24 May The Manchester Bombing – A Thank You to the unsung heroes!
At just after 10:30pm on 22nd May 2017, Manchester experienced one of the most barbaric acts of suicide bombing imaginable on British soil. Being a resident of this amazing city and a Manager in a City Centre hotel, I had always been aware of the risk of an attack having received regular anti terrorism training and briefings from Greater Manchester Police, but had never for one second though conscionable the events that unfolded. Just like when 9/11 or 7/7 happened, this was one event where I will remember exactly where I was when I heard about it. To be exact I had just woken up and was in the bathroom at Butlins, Skegness, getting ready to start another relaxing day of my holiday and just blindly checking my phone for notifications after connecting to the wifi.
The disbelief was unreal as I saw variations of the same headline dominate my news feed, and it took a minute or so for my brain to kick in that the news was real; it wasn’t a re-run of the articles about the infamous Arndale IRA bombing or a commemorative news piece. This was my generation, my town, my people. And someone had just blindly killed at least 22 people. Including children. In a targeted, indiscriminate attack.
Working in a city centre hotel, it is strange how your mind kicks in to a specific default mode. Emotions give way to a checklist of sorts, to processes and procedures, but firstly there has to be the texts to every member of my team to check they are okay. Thankfully they were.
As reports unfolded, it was great to hear how Manchester and its catering and hospitality industry pulled together – safe points were set up in nearby hotels, people donated food, beds, even just spaces to charge a phone. Taxis gave free rides home to get people out of the area. Humanity simply pulled together, Britain and Manchester stood strong.
I can’t help but think how things may have turned out had the local people and businesses not pulled together in such a way. The usual false news flailed around social media; stories of blood supplies running out or unaccompanied children sheltering at a nearby hotel (the reality was that there were only a few unaccompanied children who were quickly united with parents or family). The sheer united front shown by all was astounding.
My thoughts went immediately to all those people who were nearing the end of their shift at city hotels, or even just beginning theirs. The people who didn’t question anything, just helped. The people who worked overnight with no expectation of pay, no expectation of gratitude. They haven’t demanded recognition, they did what was necessary. Staff at my hotel, around ½ mile away, tended to some walking wounded guests who came back after the concert. They calmed people down, they gave water and blankets. They helped people get home, they made phone calls to worried family. And to some, they just have a hug. A simple embrace to say ‘you’re okay’. None of that was done to be a martyr, nor a hero. It was done because they would want someone to do that for them if they had been there.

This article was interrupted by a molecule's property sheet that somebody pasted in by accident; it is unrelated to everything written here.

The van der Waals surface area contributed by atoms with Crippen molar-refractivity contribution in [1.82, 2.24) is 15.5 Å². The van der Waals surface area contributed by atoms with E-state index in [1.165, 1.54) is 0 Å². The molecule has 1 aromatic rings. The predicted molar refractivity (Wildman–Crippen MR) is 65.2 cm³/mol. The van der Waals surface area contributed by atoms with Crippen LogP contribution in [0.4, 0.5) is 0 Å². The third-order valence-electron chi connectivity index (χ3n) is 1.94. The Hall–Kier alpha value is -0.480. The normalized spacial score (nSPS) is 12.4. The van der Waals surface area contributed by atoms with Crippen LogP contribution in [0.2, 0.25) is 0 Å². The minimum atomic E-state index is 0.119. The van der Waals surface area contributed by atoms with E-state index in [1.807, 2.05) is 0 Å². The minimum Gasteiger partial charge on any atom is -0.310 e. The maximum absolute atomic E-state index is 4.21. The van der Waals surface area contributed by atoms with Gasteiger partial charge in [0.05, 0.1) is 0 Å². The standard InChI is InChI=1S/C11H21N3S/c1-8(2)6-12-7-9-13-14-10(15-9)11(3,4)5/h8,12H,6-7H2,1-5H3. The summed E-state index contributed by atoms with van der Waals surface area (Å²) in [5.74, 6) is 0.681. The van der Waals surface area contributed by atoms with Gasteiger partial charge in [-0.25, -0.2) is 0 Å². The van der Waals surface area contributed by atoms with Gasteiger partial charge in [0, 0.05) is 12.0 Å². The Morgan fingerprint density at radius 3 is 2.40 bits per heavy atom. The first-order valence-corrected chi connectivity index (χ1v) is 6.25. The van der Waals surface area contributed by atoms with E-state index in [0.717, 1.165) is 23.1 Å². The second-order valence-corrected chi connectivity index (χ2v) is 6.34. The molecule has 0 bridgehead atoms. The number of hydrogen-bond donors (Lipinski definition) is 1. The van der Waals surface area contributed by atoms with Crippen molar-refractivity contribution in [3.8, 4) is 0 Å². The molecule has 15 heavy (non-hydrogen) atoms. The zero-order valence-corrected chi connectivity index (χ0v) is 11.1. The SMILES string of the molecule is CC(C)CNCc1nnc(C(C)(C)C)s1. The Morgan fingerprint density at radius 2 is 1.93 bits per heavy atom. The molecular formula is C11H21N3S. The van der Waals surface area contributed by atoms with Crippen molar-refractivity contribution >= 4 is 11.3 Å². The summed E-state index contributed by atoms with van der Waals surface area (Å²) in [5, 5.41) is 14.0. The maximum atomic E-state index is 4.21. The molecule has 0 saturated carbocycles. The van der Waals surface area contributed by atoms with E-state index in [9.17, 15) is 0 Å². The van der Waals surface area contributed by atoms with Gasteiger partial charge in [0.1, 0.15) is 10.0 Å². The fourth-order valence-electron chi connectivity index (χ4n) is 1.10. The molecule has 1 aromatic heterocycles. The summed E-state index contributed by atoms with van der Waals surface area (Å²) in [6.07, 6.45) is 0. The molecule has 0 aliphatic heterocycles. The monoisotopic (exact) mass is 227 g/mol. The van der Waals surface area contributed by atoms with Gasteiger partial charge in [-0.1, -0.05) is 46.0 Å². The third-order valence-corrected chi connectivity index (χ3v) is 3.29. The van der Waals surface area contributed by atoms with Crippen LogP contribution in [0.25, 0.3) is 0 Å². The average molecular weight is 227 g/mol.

So, next time you are in a hotel, or a cafe or pub, or getting into a taxi in Manchester, please just take a small moment of time to say thank you. Thank that person for being part of a community that gives without expectation. A community that pulls together. A community that is angry, is hurting, is scared, is devastated, is torn apart, and is in pain. But most importantly it is a community that will stand strong and defiant; it will not be overcome by hatred and will shine brighter than ever before.
And for all of those who now complain that a hotel won’t accept your bag in left luggage or that your concert has now been cancelled. Look at the reasons why. On that night, people stuck around in a dangerous situation to help total strangers, they did this through their own choice. They showed bravery in the face of adversity and they expected nothing in return. Would you do the same? Is it fair to now expect a hotel to store 100+ bags with unknown contents? Would you happily stand all day with that number of bags after this incident without knowing what was in those bags? Then why is there an expectation that a hotel employee should face this risk without question?
Similarly I have heard of guests complaining that their stay was disrupted by events; that they were inconvenienced by staff not answering a phone at reception or roads being closed or being kept awake by sirens and alarms overnight. Whilst events showed some of the best of humanity, it also highlights some of the most selfish too. It saddens me and disappoints me that people are so self-consumed that they demand compensation because reception didn’t answer the phone, all the while ignoring the fact that this was because they were at the time helping over 20,000 people trying to escape the arena and surrounding area. You are the kind of person that should be ashamed of yourself. You could have gone and helped, instead you chose to complain. Yet you would no doubt condemn others as cruel and selfish and lambast someone for choosing saving lives and comforting the traumatised after such an event, over getting you some new towels.
Let’s just leave that thought there….
Finally. To all my brethren in the hospitality and catering trade who helped in any way that night, from those giving first aid to those making a cup of tea – you ALL showed what Manchester is about, you all displayed courage, care, and most importantly, demonstrated exactly why British hospitality is the best in the world. So from me, and everyone you simply gave a smile to that night, or comforted, or made a phone call for, or helped find a family member.